Croc kills humanitarian professor in Botswana

Mar 21st, 2006, 04:50 PM
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Croc kills humanitarian professor in Botswana

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An American doctor based in Botswana dragged from his dugout on the Limpopo River.

stakerk is offline  
Mar 22nd, 2006, 04:58 AM
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That is just bloody awful.
cooncat is offline  
Mar 22nd, 2006, 05:34 AM
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I saw this yesterday and was both dismayed and shocked. I have never heard of a crocodile attacking someone in a canoe, and to have it happen to someone who was volunteering to help the local community makes it all the more tragic.
Chris_GA_Atl is offline  
Mar 22nd, 2006, 05:51 AM
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He was a well known and widely respected doc here in Seattle.
Gardyloo is offline  
Mar 22nd, 2006, 06:23 AM
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Poor man and family.
cybor is offline  
Mar 22nd, 2006, 09:51 AM
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I saw that in my local paper. It is a tragedy in every sense.
atravelynn is offline  
Mar 22nd, 2006, 10:57 AM
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Does this make anyone think "there but for the Grace of God go I"?

I know many tourists travel in the dugouts (as well as locals). When we were on a boat trip in the Delta we passed numerous crocs and then stopped the boat at a sandbar and several in our group went swimming.

Very, very sad story.
sundowner is offline  
Mar 22nd, 2006, 02:48 PM
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To respond to Sundowner, I am still up for the canoeing but I'll pass on the swim from the sandbar.
atravelynn is offline  
Mar 22nd, 2006, 04:45 PM
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Lynn - I may opt for the motorboat to Old Mondoro. We'll see... I'm not one for taking unneccesary chances. I sure feel for that man and his family. How tragic.
cooncat2 is offline  
Mar 22nd, 2006, 04:51 PM
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My thoughts are that "If it's your time to go, it's your time to go."

I'd also bet that your chances of being killed in a car accident close to your home in the States is greater than that of being taken from a dugout on the Limpopo River.
JustinaL is offline  
Mar 22nd, 2006, 05:02 PM
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How terrible! Do these kind of crocs inhabit the lower zambezi or rivers near Luangwa River Lodge? Just a little nervous....
stamiya is offline  
Mar 22nd, 2006, 05:10 PM
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I have to say that the largest crocs that I have ever seen line the banks of the Limpopo.

I don't think that you need worry about the luangwa, not too much canoeing going on there.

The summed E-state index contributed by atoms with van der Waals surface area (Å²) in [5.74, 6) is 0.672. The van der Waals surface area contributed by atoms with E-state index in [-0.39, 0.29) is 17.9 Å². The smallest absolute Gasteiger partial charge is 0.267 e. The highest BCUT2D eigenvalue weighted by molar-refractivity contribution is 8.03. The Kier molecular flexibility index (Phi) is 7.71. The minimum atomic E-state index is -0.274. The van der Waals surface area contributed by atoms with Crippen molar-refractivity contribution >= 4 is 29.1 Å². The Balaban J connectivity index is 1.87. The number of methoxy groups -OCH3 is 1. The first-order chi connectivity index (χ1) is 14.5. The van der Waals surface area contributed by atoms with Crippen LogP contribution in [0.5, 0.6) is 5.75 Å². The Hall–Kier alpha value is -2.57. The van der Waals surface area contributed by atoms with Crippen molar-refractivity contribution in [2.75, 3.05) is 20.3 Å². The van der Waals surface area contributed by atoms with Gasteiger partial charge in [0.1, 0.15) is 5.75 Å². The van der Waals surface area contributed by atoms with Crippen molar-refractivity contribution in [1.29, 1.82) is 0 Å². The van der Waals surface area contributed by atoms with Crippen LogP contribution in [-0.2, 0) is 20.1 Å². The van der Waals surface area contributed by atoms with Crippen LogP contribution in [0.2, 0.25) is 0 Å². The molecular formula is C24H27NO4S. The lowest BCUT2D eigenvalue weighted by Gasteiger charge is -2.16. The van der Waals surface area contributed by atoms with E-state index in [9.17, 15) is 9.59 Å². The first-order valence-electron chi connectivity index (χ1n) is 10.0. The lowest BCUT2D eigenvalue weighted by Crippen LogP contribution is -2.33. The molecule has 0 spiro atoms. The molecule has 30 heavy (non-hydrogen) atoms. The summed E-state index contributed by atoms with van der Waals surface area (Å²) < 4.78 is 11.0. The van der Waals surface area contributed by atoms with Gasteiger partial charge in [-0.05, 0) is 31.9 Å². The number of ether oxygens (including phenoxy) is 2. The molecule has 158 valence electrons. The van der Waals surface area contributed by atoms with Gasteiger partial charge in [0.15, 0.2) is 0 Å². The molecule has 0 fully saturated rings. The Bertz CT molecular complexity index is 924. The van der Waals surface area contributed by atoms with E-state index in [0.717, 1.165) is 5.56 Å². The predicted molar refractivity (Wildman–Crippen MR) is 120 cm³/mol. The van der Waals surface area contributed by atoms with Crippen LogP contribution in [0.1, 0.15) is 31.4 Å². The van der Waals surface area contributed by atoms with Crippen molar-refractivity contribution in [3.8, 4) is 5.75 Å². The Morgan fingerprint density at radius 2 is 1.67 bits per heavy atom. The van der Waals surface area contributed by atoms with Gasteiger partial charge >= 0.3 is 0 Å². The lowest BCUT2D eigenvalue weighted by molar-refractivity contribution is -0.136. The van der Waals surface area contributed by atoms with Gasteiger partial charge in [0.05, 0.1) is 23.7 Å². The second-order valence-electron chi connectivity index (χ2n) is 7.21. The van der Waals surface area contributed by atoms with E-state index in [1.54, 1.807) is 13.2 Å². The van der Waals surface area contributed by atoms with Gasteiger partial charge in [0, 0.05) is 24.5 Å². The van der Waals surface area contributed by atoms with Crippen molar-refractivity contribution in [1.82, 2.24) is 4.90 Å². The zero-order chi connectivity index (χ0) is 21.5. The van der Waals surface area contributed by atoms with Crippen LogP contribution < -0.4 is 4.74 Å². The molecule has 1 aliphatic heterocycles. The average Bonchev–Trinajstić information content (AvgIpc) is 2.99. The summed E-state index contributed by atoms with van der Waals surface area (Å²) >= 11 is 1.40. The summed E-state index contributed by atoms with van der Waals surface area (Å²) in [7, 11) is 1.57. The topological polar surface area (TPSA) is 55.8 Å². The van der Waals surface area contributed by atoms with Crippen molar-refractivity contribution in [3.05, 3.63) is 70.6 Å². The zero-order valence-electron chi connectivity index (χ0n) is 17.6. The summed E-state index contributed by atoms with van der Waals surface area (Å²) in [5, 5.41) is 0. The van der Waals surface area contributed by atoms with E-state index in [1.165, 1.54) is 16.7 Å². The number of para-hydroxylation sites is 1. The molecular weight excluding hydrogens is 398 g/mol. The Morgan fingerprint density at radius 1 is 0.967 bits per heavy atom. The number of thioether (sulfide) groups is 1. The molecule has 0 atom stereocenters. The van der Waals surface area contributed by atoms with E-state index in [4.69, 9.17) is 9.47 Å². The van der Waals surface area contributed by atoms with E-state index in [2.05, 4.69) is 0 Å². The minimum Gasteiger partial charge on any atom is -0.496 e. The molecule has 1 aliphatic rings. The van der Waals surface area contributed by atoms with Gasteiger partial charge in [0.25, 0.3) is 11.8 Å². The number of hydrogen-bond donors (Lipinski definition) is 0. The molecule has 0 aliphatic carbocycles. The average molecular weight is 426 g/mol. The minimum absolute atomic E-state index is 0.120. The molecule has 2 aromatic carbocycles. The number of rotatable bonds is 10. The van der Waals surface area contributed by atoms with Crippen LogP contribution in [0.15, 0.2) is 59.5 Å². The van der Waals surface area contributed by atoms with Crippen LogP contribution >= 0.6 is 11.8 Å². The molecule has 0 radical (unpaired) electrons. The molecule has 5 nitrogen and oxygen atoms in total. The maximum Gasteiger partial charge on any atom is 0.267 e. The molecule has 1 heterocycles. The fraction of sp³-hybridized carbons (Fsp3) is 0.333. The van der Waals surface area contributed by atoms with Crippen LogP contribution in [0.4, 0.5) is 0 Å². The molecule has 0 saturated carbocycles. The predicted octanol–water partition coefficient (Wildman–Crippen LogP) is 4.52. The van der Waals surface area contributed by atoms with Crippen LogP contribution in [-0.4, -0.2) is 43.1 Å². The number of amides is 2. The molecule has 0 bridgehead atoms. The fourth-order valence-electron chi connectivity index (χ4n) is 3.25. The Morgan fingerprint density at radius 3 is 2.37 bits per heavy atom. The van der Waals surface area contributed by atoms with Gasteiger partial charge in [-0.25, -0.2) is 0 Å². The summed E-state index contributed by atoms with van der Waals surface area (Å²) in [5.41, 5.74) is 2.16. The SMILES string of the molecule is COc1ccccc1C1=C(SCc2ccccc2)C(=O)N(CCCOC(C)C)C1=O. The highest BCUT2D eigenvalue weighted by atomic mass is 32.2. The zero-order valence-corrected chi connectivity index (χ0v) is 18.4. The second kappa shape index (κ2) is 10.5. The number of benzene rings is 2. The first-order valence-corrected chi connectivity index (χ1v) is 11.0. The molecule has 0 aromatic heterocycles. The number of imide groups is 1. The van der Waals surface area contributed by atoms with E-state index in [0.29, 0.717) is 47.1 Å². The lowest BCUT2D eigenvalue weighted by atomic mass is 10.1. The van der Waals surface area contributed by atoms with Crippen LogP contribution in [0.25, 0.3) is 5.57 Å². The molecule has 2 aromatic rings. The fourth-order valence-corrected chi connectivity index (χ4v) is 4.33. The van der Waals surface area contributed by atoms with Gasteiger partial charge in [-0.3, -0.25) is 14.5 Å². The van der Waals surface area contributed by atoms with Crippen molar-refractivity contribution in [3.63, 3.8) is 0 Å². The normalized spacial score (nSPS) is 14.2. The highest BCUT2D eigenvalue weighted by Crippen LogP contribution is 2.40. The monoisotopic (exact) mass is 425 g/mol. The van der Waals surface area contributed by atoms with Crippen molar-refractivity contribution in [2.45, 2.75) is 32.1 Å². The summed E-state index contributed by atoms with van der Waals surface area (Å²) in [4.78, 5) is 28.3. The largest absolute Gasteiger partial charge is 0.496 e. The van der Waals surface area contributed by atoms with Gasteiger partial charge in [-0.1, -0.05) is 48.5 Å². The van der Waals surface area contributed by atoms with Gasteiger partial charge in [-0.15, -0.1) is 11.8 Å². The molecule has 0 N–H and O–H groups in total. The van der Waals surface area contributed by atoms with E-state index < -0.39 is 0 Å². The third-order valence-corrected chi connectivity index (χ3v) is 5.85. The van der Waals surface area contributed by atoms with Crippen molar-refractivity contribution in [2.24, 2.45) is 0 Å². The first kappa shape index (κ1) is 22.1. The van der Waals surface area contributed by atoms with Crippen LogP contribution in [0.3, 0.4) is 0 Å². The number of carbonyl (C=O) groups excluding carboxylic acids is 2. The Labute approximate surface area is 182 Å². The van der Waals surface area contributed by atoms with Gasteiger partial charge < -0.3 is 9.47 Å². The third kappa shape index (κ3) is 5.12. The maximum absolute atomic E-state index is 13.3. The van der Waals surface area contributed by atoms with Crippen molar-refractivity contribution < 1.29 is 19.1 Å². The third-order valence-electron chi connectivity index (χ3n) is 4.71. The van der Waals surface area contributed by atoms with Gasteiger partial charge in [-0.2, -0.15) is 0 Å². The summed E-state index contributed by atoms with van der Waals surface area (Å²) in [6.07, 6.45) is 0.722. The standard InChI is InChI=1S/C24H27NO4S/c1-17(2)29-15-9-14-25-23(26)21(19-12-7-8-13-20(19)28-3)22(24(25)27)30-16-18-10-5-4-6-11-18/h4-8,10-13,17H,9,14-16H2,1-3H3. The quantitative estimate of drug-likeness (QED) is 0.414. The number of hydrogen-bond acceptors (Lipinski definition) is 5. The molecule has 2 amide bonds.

mkhonzo is offline  
Mar 22nd, 2006, 05:44 PM
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You will NOT be doing any canoeing in the Luangwa (unless you have a death wish, as you will see it is a very low and narrow river and completely dominated by hippos and crocs). Not even during the wettest times of the year in South Luangwa is canoeing offered as an activity by the lodges, to the best of my knowledge.

However, in the Zambezi, you will find some stretches that are as wide as 1 mile across, allowing for relatively safe canoeing. Also, it will be possible for you to just sit in the back in the canoe while the guide does all the work. It is mostly when going through narrow channels that it becomes a bit unnerving, so that is something to ask the camp before doing any canoeing (will you be on the main river or going through narrow channels?). However, it is in these narrow channels that you will be rewarded with ample wildlife (waterbucks, buffalo, an amazing variety of birds, etc.).

The Lower Zambezi is my favorite park when it comes to activities, as there is something for everyone...morning and night game drives, walking safaris, river safaris, tiger fishing and canoeing. If you choose not to go canoeing, there will still be plenty to keep you busy!
Roccco is offline  
Mar 22nd, 2006, 05:50 PM
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This is tragic, but anyone from this board who has visited Australia soon learns the fear of crocs. There they say to always take your dog camping...if he's a good dog, he'll bark if a croc approaches your tent. If not, he was not much of a dog. Well, that's Ozzie humor for you.
There was a case of a female in a boat arund Darwin or kakadu who was dragged and rolled by a croc (but not killed) a few years ago. There were also (foolish) swimmers up in the same area who were killed.
In Australia, you don;t even walk near water where crocs might be present. Having seen the crocs up near Kasane, I can't ecen imagine the huge size of the one that took this poor man.
Very sad and yet, he did find a new life for himself, and apparently had recently remarried following the death of his wife, so perhaps this was fate if you believe in that sort of thing.
Peterman is offline  

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